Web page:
The Antitrust Week In Review
Here are some of the developments in antitrust news this past week that we found interesting and are following.
U.S. top court asks Justice Department for views in Apple antitrust case. The U.S. Supreme Court on Tuesday asked the Trump administration for its views on whether to hear Apple Inc’s bid to avoid a class-action lawsuit accusing the tech giant of inflating consumer prices by charging illegally high commissions on iPhone software sales through its App Store. The justices are considering whether to take up Apple’s appeal of a lower court ruling that allowed the proposed class-action suit alleging it violated federal antitrust law to proceed. Apple said the case should be thrown out because only developers of the apps who were charged the commissions, not consumers, should be entitled to bring such a suit.
U.S. Justice Dept Official Should Not Review AT&T/Time Warner Deal: Senator. U.S. Senator Elizabeth Warren on Thursday urged the Justice Department’s top antitrust official to recuse himself from an ongoing review of AT&T Inc’s planned $85.4 billion acquisition of Time Warner Inc. She urged Assistant Attorney General for Antitrust Makan Delrahim, who was confirmed late last month, not to take part in the review because of his previous statement that the merger did not pose a “major antitrust problem.” “Your refusal to recuse yourself will undermine public confidence in the division’s ability to reach an unbiased final decision in the matter,” Warren wrote in the letter.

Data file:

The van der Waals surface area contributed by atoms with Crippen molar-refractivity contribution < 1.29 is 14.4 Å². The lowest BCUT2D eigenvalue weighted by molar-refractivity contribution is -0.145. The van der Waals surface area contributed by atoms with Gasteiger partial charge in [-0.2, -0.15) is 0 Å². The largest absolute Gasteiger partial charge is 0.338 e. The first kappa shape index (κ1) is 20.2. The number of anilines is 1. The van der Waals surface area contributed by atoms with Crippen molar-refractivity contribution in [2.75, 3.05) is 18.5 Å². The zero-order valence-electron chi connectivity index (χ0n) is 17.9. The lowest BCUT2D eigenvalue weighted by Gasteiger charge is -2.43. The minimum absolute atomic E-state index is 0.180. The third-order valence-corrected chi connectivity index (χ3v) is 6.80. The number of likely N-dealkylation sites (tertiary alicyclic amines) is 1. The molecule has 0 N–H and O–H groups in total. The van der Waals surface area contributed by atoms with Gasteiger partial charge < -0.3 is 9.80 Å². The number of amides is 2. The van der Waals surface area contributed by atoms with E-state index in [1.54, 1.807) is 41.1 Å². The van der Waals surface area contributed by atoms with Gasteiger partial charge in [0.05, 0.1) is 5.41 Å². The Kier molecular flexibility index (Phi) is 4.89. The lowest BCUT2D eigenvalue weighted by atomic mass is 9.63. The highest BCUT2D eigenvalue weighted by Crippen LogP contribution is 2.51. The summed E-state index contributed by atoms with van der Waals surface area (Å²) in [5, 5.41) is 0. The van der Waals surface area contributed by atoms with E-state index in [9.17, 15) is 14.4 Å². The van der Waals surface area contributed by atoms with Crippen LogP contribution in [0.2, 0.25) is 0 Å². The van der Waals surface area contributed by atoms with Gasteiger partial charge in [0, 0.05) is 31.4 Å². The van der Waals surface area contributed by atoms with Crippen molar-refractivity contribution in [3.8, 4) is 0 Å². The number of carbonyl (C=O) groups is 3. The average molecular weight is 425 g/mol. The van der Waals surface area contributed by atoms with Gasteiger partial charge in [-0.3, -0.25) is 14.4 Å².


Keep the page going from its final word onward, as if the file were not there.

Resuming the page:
Taiwan fines Qualcomm $774 million for antitrust violations. Qualcomm Inc faces an antitrust fine in Taiwan, the latest in a years-long streak of regulatory setbacks to its business model that comes as it also fights U.S. regulators and iPhone maker Apple Inc in court over many of the same legal issues. The Taiwan Fair Trade Commission said on Wednesday it would fine Qualcomm T$23.4 billion ($774.14 million) for anti-trust violations of its chip technology. The Commission said in a Chinese-language statement that Qualcomm had a monopoly over the chip market for several so-called modem technologies, which provide wireless data connectivity for mobile phones, and refused to license its technology to other industry players.
EU says wants Russia’s Gazprom to sweeten antitrust concessions. The European Commission wants Russian gas giant Gazprom to make more concessions in order to end a six-year long antitrust investigation, the Commission said on Friday after another round of talks. Gazprom said progress was made during the meeting. The comments by the EU competition authority came after Gazprom deputy chief executive Alexander Medvedev met EU antitrust chief Margrethe Vestager to discuss the case in Brussels.